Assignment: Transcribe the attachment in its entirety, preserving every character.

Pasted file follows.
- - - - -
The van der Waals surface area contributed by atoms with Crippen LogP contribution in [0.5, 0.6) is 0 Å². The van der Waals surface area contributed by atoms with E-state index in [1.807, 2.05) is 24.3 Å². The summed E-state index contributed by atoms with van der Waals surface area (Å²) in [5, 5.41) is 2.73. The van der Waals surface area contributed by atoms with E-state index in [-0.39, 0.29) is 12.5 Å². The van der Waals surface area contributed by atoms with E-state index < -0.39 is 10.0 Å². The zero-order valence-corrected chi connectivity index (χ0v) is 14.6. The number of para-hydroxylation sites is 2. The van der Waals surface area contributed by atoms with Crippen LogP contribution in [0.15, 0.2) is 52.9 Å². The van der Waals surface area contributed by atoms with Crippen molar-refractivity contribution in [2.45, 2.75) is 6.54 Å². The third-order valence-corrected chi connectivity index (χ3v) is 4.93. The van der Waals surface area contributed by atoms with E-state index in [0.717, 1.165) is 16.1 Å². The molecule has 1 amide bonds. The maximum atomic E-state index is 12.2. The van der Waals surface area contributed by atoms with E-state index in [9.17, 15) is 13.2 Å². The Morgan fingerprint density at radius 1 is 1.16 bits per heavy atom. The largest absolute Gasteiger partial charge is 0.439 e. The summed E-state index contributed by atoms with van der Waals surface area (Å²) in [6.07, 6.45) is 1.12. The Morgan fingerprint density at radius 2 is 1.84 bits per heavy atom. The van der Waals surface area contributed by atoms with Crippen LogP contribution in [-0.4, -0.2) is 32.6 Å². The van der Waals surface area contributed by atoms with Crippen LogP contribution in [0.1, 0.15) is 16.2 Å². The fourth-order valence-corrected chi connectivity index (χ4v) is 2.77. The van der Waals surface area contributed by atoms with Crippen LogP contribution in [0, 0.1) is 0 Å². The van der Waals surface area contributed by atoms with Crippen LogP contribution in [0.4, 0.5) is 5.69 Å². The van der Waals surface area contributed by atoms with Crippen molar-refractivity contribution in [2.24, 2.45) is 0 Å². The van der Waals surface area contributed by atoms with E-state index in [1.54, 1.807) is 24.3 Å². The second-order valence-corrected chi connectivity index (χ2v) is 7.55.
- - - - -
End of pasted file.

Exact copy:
The van der Waals surface area contributed by atoms with Crippen LogP contribution in [0.5, 0.6) is 0 Å². The van der Waals surface area contributed by atoms with E-state index in [1.807, 2.05) is 24.3 Å². The summed E-state index contributed by atoms with van der Waals surface area (Å²) in [5, 5.41) is 2.73. The van der Waals surface area contributed by atoms with E-state index in [-0.39, 0.29) is 12.5 Å². The van der Waals surface area contributed by atoms with E-state index < -0.39 is 10.0 Å². The zero-order valence-corrected chi connectivity index (χ0v) is 14.6. The number of para-hydroxylation sites is 2. The van der Waals surface area contributed by atoms with Crippen LogP contribution in [0.15, 0.2) is 52.9 Å². The van der Waals surface area contributed by atoms with Crippen molar-refractivity contribution in [2.45, 2.75) is 6.54 Å². The third-order valence-corrected chi connectivity index (χ3v) is 4.93. The van der Waals surface area contributed by atoms with E-state index in [0.717, 1.165) is 16.1 Å². The molecule has 1 amide bonds. The maximum atomic E-state index is 12.2. The van der Waals surface area contributed by atoms with E-state index in [9.17, 15) is 13.2 Å². The Morgan fingerprint density at radius 1 is 1.16 bits per heavy atom. The largest absolute Gasteiger partial charge is 0.439 e. The summed E-state index contributed by atoms with van der Waals surface area (Å²) in [6.07, 6.45) is 1.12. The Morgan fingerprint density at radius 2 is 1.84 bits per heavy atom. The van der Waals surface area contributed by atoms with Crippen LogP contribution in [-0.4, -0.2) is 32.6 Å². The van der Waals surface area contributed by atoms with Crippen LogP contribution in [0.1, 0.15) is 16.2 Å². The fourth-order valence-corrected chi connectivity index (χ4v) is 2.77. The van der Waals surface area contributed by atoms with Crippen LogP contribution in [0, 0.1) is 0 Å². The van der Waals surface area contributed by atoms with Crippen LogP contribution in [0.4, 0.5) is 5.69 Å². The van der Waals surface area contributed by atoms with Crippen molar-refractivity contribution in [2.24, 2.45) is 0 Å². The van der Waals surface area contributed by atoms with E-state index in [1.54, 1.807) is 24.3 Å². The second-order valence-corrected chi connectivity index (χ2v) is 7.55.